In 2008, former Republican Sen. Phil Gramm said, "We have sort of become a nation of whiners," causing so much commotion that he was forced to step down as co-chairman of Sen. John McCain's presidential campaign. Americans once recoiled at the thought that they're whiners. This is the nation that came to the world's rescue in World War II, stared down the Evil Empire of the Soviet Union, and dominates the global economy. Telling Americans they're whiners, when Gramm did it, was like telling the French that their nation has no recognizable cuisine, but 11 years hence, it's harder to take exception to his declaration. We're living in the golden age of griping.
The Whiner Nation is a top-to-bottom affair. We have our president, who the National Review's Rich Lowry has described as "the most fabulous whiner in all of American politics." But Trump, who uses Twitter to give Americans daily updates on his ongoing sob story, embraces the label "whiner." He once said to CNN's Chris Cuomo, "I am the most fabulous whiner. I do whine because I want to win." Whining has morphed from being the whimpering of a loser into a strategy for victory. There's no more shame in it.
Trump's supporters don't see his constant complaints about being the most unfairly treated president in history in a negative light because they themselves are in a perpetual state of aggrievement over what the "libs" are doing to them and their nation. Scott Walker, former governor of Wisconsin, just got the annual Republican grousing over the Democrats' alleged War on Christmas off to an early start by tweeting a photo of a Christmas tree with the solemn proclamation that it was, in fact, a Christmas tree "that is used by people celebrating Christmas." It's not a "holiday tree," he whined, as if Americans don't have the right to set one up in their homes and call it just that. It shouldn't be long now before Fox News dusts off that tired old beef and starts moaning about people saying Happy Holidays instead of Merry Christmas.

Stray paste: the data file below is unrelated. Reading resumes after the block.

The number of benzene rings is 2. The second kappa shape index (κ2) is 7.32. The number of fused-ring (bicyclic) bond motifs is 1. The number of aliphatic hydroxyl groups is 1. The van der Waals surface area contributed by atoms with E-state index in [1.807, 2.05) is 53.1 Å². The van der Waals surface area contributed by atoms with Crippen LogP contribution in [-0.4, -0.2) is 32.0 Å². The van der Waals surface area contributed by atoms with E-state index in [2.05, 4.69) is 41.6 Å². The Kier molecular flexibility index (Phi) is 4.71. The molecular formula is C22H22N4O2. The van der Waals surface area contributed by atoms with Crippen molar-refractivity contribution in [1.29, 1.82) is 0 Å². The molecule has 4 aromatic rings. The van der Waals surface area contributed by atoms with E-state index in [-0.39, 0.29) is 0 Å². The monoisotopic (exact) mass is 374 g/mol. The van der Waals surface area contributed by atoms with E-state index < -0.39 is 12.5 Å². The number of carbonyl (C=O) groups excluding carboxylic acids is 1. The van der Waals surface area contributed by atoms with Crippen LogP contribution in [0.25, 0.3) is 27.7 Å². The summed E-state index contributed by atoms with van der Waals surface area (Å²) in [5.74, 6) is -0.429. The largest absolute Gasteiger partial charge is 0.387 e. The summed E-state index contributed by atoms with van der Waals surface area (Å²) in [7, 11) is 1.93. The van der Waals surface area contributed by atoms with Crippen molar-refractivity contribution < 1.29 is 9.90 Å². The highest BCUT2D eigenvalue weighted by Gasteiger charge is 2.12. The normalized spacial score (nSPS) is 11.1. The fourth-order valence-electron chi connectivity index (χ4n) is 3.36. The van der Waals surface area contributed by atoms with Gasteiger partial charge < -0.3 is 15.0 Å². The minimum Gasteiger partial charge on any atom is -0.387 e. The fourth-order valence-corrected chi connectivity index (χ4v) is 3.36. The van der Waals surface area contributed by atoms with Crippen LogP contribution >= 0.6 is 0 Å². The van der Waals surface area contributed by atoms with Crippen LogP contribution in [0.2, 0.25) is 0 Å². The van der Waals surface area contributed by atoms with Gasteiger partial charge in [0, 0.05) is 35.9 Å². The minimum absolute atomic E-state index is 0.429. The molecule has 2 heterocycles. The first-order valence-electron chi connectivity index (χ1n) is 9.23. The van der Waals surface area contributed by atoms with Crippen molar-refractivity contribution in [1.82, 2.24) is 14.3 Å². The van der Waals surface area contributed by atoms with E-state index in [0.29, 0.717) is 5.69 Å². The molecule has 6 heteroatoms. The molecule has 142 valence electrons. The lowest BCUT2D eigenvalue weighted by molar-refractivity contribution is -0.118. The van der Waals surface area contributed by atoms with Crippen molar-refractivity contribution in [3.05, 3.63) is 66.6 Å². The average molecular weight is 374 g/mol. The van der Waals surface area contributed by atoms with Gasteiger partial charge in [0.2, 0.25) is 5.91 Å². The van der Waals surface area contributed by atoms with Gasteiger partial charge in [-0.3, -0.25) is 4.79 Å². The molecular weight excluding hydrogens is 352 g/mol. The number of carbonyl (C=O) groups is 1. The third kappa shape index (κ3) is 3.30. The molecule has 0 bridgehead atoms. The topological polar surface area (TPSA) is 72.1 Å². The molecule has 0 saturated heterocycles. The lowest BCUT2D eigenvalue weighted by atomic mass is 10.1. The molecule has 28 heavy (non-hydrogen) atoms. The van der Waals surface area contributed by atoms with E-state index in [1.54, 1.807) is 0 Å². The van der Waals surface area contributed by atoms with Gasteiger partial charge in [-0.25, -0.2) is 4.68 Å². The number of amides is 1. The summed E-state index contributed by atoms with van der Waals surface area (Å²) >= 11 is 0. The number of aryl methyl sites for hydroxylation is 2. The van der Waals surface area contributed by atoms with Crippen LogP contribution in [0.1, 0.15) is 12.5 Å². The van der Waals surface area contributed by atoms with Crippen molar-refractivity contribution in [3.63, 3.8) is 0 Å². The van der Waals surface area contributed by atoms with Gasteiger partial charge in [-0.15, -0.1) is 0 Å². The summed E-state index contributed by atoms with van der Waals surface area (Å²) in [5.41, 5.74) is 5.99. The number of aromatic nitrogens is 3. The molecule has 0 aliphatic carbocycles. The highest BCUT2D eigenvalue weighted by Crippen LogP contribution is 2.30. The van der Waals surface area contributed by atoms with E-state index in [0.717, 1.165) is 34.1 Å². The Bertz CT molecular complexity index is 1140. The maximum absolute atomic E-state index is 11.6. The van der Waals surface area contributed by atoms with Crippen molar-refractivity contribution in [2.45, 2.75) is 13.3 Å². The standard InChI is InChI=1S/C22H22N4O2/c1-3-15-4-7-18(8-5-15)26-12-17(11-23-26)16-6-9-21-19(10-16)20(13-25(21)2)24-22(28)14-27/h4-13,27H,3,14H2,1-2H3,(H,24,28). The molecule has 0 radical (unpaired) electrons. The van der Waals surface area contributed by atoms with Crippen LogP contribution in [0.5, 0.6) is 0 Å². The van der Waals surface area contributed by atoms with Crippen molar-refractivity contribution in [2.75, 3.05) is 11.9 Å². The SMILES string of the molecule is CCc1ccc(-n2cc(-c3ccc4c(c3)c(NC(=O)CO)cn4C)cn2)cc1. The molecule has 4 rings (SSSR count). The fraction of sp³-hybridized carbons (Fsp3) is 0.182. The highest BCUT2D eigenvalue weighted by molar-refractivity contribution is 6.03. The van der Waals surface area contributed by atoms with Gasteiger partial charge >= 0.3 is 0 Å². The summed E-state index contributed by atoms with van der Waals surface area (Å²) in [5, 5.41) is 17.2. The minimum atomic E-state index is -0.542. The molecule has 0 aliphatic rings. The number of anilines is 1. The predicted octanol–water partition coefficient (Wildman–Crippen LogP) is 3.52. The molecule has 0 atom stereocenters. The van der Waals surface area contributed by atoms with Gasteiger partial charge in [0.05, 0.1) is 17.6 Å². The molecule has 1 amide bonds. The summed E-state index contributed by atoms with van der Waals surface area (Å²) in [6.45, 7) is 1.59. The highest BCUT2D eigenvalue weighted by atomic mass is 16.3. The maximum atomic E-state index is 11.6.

Walker's tweet was as unnecessary as it was idiotic, but for right-wing media outlets like PJ Media it presented another opportunity to whine—in this case about how the liberals reacted to it. Walker had tweeted that he'd heard from Twitter that people—he didn't give a number—were complaining about his tweet. Twitter's a whiner's paradise, but there were probably just a handful of complaints that PJ Media explained were "probably" about "hate speech." It was just one more case of the atheist, Christmas-hating liberals trying to censor a god-fearing conservative.
As for the Left, much of its whining's done on college campuses, a troubling sign of what could go mainstream in a decade or so. Back in the pre-Whiner-Nation 1960s, campus protestors were proud to have their faces appear in the newspaper. It was a badge of honor then, but no more, for reasons that are unclear. Northwestern University's student newspaper, The Daily Northwestern, apologized this month for "harming" students who showed up to protest a campus appearance by former Attorney General Jeff Sessions. In an editorial that's a depressing testament to the current power of the whine on college campuses, the paper apologized for taking photos because some of the protesters found that to be "retraumatizing and invasive"—the initial trauma was caused by the mere appearance of Sessions on campus. The Daily Northwestern also apologized for contacting protestors by phone for comments after students complained that they'd used social media to obtain their phone numbers, which is a standard journalistic practice.